But one can chase Baldwin’s grim discernment with N. Scott Momaday’s astute counsel: “Anything is bearable as long as you can make a story out of it.”
History is trapped in me, indeed, but history is also mine to work out. So I write.
It is in stories about Vietnam that I find my way home.
And I am not alone.
A young Vietnamese-American friend of mine from Los Angeles, whose sister was killed by Thai pirates while escaping Vietnam, recently returned to Saigon, where she is now a thriving entrepreneur. Another, the son of a colonel who spent 14 years in re-education, spent his honeymoon in Vietnam, despite his dislike of the Hanoi regime. Yet another friend, whose father was governor of Hue and was in solitary confinement for 10 years, has retuned to Vietnam, written a book and now owns a bar in Hanoi.
My cousin whose family was robbed of everything and fled to France has returned to Vietnam where he married a local woman, raised a family, and sells French wine. He’s prospering in the same place his father once suffered through a malaria- infested re-education camp. It was, in a sense, his best revenge.
Another friend went a step further: She was forced to escape as a boat person with her family in the late ‘70s, and has returned to Vietnam with money raised in Silicon Valley, to create a program to prevent impoverished families in the Mekong Delta from selling their children to traffickers. She’s changing the destinies of many of her countrymen for the better.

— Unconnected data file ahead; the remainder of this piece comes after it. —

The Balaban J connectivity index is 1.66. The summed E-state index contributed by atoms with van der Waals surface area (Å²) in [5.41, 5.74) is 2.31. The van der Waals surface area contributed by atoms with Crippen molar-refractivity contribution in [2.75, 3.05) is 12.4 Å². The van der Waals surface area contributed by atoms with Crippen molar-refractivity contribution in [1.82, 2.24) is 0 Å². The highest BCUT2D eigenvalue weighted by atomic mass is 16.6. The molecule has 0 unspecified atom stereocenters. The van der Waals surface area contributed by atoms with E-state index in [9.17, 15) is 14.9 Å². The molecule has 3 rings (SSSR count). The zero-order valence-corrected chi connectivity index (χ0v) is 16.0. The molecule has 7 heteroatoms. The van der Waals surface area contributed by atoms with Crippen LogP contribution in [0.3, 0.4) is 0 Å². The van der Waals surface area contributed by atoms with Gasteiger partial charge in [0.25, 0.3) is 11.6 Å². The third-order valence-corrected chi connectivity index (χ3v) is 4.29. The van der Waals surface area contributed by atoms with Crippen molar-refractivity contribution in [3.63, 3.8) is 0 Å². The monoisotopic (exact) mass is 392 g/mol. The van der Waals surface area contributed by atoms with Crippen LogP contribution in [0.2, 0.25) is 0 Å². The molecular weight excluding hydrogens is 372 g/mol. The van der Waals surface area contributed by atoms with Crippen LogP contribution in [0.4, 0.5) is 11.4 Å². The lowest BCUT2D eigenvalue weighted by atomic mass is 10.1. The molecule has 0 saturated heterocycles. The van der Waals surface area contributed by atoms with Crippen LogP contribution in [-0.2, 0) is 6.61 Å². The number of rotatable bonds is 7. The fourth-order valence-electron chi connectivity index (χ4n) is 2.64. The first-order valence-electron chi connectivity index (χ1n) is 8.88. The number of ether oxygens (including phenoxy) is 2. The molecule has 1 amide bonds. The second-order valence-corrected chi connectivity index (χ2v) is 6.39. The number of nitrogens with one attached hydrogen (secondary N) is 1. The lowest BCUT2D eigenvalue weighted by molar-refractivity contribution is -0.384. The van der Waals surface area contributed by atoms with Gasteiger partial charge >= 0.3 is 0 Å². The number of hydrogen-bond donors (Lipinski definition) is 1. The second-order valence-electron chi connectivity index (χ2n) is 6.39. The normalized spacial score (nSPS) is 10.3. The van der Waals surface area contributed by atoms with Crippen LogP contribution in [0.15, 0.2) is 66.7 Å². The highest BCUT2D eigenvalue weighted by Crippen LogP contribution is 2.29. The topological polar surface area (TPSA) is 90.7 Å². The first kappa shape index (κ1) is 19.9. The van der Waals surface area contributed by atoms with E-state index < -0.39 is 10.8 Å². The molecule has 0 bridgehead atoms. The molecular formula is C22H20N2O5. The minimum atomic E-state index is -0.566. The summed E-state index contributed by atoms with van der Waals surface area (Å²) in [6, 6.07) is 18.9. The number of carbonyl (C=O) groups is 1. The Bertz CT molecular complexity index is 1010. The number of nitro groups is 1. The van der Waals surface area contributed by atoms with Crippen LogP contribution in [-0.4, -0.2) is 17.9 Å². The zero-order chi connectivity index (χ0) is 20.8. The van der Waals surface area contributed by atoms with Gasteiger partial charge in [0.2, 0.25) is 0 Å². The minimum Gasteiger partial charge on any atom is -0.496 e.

Having lost the war, these are the people who have emerged as the victors of peacetime.
They’ve managed to remake themselves and go on with their lives. By refusing to be dominated by rage and the need for vengeance, they have become active agents in changing Vietnam itself.
Forty years have passed since America suffered its first defeat. Forty years have passed since the fall of Saigon, which led to the birth of the Vietnamese Diaspora. But when we think of this date we should not simply dwell on the losses. We should celebrate everyday lives. Rather than serving as a metaphor for tragedy, or being held captive in the past, Vietnam is a barely discovered country that will open itself up with the stories of its people.
This essay was produced as part of a collaboration between PRI’s The World and New America Media. It was adapted from a speech given by the author at Athenian School in Danville, Calif. last year. Lam is the author of “Perfume Dreams: Reflections on the Vietnamese Diaspora,” “East Eats West: Writing in Two Hemispheres,” and “Birds of Paradise Lost.”